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Indian activists denounce government’s grievance redressal bill

Nov 17, 2011

Activist Aruna Roy led NGO has criticised Indian Citizen’s Rights to Grievance Redressal Bill pointing out conflicting interests in its clauses which may render it ineffective in addressing the problems of the poor.

New Delhi: Activist Aruna Roy-led National Campaign for People's Right to Information (NCPRI) has opposed the government's grievance redressal bill saying it was "seriously compromised" and would be ineffective in providing weaker sections of society with any relief in its present form.

NCPRI's stinging critique of the bill is significant because Roy is an influential member of the National Advisory Council that functions under UPA chairperson Sonia Gandhi. The government is already battling a hostile Team Anna which wants the grievance redressal mechanism to be under the Lokpal. With NCPRI's opposition to the bill, the differences between activists and the government appear to have widened.

The government draft proposes a separate information and facilitation centre for each public authority which NCPRI feels will dilute the single window system.

NCPRI has demanded that four main features must be added to the bill including setting up of a single window facilitation centre. "We are very distressed with the government's grievance redressal bill as it does not tackle the problem at the grassroots level. It will not reach the poorest that need it the most," Roy said. The group has raised objections with Sonia and PM Manmohan Singh and has also shot off letters to the department of personnel and training and rural development ministry.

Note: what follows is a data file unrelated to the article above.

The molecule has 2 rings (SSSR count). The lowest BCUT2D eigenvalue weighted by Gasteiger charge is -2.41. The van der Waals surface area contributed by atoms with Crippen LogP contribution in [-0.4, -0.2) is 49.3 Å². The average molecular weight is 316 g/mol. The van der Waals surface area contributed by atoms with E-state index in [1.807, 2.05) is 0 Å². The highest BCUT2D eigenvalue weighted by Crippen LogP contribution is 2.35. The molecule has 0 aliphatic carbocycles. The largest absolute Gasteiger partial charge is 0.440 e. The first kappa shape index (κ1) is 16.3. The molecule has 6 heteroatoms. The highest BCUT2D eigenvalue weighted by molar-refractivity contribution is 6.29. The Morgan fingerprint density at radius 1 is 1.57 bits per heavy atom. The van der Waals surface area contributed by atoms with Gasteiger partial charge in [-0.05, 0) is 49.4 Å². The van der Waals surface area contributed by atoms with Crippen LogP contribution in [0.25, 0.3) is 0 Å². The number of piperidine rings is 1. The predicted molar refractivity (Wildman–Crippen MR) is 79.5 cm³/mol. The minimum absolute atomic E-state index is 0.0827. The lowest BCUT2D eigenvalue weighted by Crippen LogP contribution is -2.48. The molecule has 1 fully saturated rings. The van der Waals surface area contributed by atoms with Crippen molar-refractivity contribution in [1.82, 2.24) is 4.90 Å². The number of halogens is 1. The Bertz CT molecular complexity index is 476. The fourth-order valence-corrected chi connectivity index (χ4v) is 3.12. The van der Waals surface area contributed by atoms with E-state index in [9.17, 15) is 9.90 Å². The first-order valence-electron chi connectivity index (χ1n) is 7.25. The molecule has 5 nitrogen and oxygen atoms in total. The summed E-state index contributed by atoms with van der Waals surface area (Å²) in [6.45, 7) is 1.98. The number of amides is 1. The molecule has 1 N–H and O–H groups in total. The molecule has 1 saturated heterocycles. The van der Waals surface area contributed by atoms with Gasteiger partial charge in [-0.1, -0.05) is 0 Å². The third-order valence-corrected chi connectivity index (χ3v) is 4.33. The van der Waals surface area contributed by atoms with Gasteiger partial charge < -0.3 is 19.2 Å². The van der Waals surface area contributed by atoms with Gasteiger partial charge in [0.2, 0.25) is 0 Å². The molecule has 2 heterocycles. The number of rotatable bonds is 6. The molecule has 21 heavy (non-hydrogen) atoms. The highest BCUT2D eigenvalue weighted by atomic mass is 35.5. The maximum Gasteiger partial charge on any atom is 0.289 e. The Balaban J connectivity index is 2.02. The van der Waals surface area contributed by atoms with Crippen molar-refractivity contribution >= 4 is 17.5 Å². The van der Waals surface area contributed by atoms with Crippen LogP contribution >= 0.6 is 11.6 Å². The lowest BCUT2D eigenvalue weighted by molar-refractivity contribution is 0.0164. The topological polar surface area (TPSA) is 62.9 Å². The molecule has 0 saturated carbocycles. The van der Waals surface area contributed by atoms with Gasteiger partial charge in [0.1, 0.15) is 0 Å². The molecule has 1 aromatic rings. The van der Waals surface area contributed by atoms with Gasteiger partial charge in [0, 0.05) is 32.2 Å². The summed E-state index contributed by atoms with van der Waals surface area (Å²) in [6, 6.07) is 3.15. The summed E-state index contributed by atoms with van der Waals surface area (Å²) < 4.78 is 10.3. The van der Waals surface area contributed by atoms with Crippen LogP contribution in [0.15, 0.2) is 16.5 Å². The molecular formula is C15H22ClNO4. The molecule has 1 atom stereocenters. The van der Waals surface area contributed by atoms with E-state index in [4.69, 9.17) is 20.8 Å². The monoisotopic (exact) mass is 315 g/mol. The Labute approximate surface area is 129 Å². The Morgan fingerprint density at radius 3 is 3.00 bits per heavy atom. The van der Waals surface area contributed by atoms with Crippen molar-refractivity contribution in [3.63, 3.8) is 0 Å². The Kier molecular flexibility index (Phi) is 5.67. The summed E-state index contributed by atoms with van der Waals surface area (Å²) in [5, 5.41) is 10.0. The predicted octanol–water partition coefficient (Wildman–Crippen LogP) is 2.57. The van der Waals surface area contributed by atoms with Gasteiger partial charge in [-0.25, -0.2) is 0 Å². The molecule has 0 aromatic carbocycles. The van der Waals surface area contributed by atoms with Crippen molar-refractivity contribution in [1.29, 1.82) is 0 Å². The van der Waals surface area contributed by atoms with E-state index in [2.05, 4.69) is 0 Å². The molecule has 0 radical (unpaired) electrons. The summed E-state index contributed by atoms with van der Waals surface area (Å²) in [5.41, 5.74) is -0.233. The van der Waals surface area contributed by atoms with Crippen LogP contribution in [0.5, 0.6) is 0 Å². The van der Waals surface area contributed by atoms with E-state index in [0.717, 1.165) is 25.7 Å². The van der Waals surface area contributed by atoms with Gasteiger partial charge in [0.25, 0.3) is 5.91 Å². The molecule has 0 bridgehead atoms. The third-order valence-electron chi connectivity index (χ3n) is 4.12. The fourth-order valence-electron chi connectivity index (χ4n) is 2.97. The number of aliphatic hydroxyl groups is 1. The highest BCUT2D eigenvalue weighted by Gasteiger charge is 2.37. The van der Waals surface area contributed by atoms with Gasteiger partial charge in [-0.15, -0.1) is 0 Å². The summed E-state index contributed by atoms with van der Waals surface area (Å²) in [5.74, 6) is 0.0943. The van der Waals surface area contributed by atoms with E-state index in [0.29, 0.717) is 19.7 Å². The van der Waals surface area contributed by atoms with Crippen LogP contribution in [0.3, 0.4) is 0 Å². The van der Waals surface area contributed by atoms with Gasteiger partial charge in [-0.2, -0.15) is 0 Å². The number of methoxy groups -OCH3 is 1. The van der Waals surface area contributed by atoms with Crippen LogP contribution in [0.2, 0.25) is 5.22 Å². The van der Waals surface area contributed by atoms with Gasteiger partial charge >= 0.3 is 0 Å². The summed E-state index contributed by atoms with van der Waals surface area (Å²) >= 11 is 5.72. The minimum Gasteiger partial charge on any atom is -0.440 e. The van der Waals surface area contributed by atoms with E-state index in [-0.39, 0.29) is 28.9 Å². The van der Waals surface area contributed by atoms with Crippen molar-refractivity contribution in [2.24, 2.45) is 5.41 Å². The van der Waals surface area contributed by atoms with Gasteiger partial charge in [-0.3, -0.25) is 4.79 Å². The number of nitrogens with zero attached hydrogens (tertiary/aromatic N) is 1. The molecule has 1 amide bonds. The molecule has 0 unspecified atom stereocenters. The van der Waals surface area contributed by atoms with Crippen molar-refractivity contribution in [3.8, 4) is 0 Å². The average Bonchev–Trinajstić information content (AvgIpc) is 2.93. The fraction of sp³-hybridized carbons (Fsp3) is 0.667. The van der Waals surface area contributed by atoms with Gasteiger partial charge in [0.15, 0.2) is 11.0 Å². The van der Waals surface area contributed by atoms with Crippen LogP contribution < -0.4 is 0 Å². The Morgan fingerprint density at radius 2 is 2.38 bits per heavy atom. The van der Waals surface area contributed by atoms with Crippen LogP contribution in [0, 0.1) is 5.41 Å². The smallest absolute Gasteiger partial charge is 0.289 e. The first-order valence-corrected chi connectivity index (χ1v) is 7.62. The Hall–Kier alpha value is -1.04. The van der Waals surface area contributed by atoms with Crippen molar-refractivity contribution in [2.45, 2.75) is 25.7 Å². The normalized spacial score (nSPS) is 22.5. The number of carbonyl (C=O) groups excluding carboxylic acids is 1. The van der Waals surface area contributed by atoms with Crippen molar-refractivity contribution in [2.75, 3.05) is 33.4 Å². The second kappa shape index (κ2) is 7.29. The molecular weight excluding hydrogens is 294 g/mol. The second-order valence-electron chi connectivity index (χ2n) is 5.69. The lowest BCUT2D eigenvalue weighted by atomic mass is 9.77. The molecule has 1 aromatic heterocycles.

The government draft proposes a separate information and facilitation centre for each public authority which NCPRI feels will dilute the single window system. The NGO has also suggested setting up of an independent appellate authority at the district level while the government bill proposes that appeals against the grievance redressal officer of a public authority will be heard by the head of the same department. "There is an inherent conflict of interest in this set-up since at least some of the complaints will be because of the negligence on the part of the department," NCPRI member Nikhil Dey said.

NCPRI has also objected to the lack of compensation to the complainant for entitlements that are wrongly denied or delayed. "A nominal amount of compensation is an important reparative feature and will help encourage complainants to pursue complaints and provide some justice for entitlements denied," a statement said.

The organization has also demanded codification of section 4 of the RTI Act that mandates proactive disclosure of information by all public authorities.

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